A Focus on Mental Health During the COVID-19 Pandemic

During these unprecedented times of change and uncertainty, we need to bring our discussions and awareness about the importance of mental health to the forefront. We have all been affected by a global pandemic, and our responses are as varied as our individual selves. As such, we will carry what is now happening with us in some way for the rest of our lives. Consider the impact that some brief, but influential, events have had on us. Think back to the Challenger explosion, or the events of 9/11. These events have forever been etched in our memories, along with all the feelings and emotional responses we had during those times. Then consider the impact this months-long, social-isolating, school-disrupting, life-changing, pandemic will have on our lives. These thoughts may seem overwhelming, but we can take action to make sure we all come out the other side with positivity and resilience.

Many of us have the necessary coping strategies in place to weather this storm without long-tern, 
significant, emotional distress.

 But there are some who do not have the capacity to display resilience without some assistance. Children are among those who depend on others for modeling and teaching self-awareness, self-regulation, sense of physical and psychological safety, self-care, interpersonal connectedness, hope, resilience, and positive outlook for the future. As adults, parents, educators, and community members, there is so much we can do to promote these crucial skills in our children and help other adults to weather this storm with resilience and strength. 

Worry and anxiety during this time is NORMAL. Model self-awareness of feelings in a way that is transparent to those around you. Acknowledge to children the difficulties we are facing, name the emotions we are feeling, and the strategies we are using to help cope with the difficulty. For example, “I am feeling so trapped inside our house. I’m not used to feeling like I can’t go anywhere I want. I am going t
o go for a short walk around the neighborhood. Would you like to join me?”

Physical and Psychological Safety
Follow guidelines and restrictions recommended by the experts and reassure children that they are physically safe. While we can’t guarantee that those around us won’t get sick, we can talk about the steps we are taking to stay as safe as possible (washing hands, using masks, avoiding physical closeness to others). Allow children and adults time to talk about their concerns and reinforce that they can talk about their emotions surrounding this crisis at any time without fear of judgement. There is no right or wrong way to feel in the midst of a global pandemic. Reassure children that there are responsible, knowledgeable adults who will help us ensure we are remaining safe during this time.

Interpersonal Connectedness
Humans are neurologically hard-wired to be social creatures. Even those of us who need a lot of time alone are feeling the impact of social distancing. Find new ways to connect with people you enjoy spending time with and help children do the same. There are so many creative ways to connect through technology and social media, but don’t discount the benefits of getting outside for some exercise and waving to others in the neighborhood from a safe distance.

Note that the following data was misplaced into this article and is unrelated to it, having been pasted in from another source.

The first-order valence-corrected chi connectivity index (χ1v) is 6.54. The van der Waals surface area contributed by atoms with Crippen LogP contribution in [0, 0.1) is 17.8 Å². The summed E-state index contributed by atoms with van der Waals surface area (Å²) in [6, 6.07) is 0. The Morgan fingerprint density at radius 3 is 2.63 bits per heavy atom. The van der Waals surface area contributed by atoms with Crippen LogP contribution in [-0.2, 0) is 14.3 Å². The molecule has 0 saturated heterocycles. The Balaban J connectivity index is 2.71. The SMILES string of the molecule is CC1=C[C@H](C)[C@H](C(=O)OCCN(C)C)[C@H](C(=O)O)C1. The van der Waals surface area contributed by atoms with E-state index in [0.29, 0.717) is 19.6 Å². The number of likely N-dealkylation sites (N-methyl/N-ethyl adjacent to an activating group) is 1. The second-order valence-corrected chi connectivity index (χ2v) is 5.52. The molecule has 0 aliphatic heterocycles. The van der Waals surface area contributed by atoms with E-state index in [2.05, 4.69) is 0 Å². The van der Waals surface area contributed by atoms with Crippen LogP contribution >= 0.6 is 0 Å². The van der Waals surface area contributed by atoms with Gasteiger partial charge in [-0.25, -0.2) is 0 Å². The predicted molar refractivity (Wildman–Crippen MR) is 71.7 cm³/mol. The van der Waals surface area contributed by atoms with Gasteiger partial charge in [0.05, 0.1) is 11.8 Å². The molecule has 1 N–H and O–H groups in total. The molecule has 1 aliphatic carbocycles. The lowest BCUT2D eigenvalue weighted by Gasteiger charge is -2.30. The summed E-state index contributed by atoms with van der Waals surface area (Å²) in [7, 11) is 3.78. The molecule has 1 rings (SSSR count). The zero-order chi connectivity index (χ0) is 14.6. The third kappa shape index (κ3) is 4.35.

Practice and model self-care for children and encourage adults to engage in self-care as well. Some ideas for this include: exercise, taking breaks in nature, engaging in creative tasks, re-reading a familiar book or re-watching a favorite movie or show, talking with friends and family, learning to cook a new meal, exploring mindfulness or deep breathing practices, listening to music, or taking a hot s
hower or a warm bath. In addition, it is important to minimize television, internet, and social media viewing for adults and children. Stay up to date, but keep in mind that watching continual updates on COVID-19 may increase distress and anxiety. Remember to allow yourself and others the grace and the lack of judgment to have ups and downs, and to do the things we need to do to take care of ourselves during this peculiar and unparalleled time. 

Always remember to talk about hope for the future and remind children and adults that they have been successful with difficult situations before. It may be helpful to talk to older family members who have experienced something difficult and overcome it. 

The chart shows common reactions to stress adults and children can have during this time. You may experience serious distress when you hear about a disease outbreak, even if you are at little or no risk of getting sick. If you or someone you know shows signs of stress (see chart) for several days or weeks, ask for help. Contact your primary care physician, your child’s pediatrician, or call SAMHSA’s free 24-hour Disaster Distress Helpline at 1-800-985-5990 if you feel lonely, need support, or if stress feels unmanageable.

Throughout this time, we will be persistent and keep a mindful eye toward mental health and an intentional practice of monitoring our reactions to this stressful event. We will be resilient and we will take care of ourselves and others. We will ride out this wave and maintain hope for tomorrow.

Sarah Graman, EdS, Nationally Certified Schools Psychologist
Covington Independent Public Schools

Additional Resources:
National Association of School Psychologists “Helping Children Cope with Changes Resulting from COVID-19”

Substance Abuse and Mental Health Services Administration “Coping with Stress During and Infectious Disease Outbreak”

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